Update: The Jerusalem Post reports that Israel's chief goal in its attacks on Lebanon is to force the Lebanese government to take responsibility and assert control over south Lebanon.
Lebanon can be "shut down for years, as long as necessary" a senior military official said over the weekend. He added that the goals of the Israeli blockade of Lebanon were, on a tactical level, to make sure that no rockets could be supplied to Hizbullah, and strategically, to make the government in Beirut take responsibility for its southern border.
The feeling within the IDF General Staff is that the Lebanese government will eventually succumb and deploy its army in the south, but that this decision will be made at the political level, under international pressure.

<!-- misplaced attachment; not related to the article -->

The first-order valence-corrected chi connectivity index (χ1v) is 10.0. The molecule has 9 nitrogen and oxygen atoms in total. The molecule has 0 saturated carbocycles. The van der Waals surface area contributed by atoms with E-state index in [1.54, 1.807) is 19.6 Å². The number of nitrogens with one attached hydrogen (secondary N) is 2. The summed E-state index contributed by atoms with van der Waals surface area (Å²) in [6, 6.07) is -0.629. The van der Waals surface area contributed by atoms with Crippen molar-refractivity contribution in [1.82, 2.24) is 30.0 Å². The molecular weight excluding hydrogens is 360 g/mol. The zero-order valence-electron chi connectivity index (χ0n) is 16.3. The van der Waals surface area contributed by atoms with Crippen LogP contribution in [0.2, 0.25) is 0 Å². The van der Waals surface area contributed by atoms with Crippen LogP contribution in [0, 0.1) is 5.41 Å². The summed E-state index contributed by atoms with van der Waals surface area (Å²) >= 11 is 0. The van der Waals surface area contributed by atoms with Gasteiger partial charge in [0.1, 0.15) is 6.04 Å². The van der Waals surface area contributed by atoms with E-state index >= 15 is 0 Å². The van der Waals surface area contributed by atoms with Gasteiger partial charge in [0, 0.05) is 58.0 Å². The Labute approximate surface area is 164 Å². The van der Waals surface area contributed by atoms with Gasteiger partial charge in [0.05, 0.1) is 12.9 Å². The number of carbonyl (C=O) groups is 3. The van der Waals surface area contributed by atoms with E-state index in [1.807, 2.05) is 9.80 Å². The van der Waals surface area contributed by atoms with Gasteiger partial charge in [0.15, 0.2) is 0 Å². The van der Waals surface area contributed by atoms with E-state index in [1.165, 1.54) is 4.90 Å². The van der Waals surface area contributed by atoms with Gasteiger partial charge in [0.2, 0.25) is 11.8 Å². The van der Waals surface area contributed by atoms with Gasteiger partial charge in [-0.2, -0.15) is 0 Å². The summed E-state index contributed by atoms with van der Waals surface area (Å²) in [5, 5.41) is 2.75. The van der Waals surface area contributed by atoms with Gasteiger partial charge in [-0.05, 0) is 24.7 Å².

The senior military official said the current clash with Hizbullah was inevitable, that the "writing had been on the wall." Hizbullah miscalculated Israel's response to the kidnapping of two soldiers on Wednesday, he said.
"Prodi told me that Israeli Prime Minister Ehud Olmert informed him of two demands for a cease-fire - handing over the two captive Israeli soldiers and a Hizbullah pullback to behind the Litani River," a government statement quoted Siniora as telling the cabinet.
Most analysts here says that the strong support for Hizbullah from Lebanon's 40 percent Shiite population makes total destruction of the group impossible. Mindful of repercussions, Israel says it is trying to avoid causing irreparable damage to Lebanon.
"We didn't remove the gloves completely," a high ranking military official told reporters over the weekend. "We need to be very careful that we only put enough pressure on the Lebanese government to change the situation but not enough to make it fall."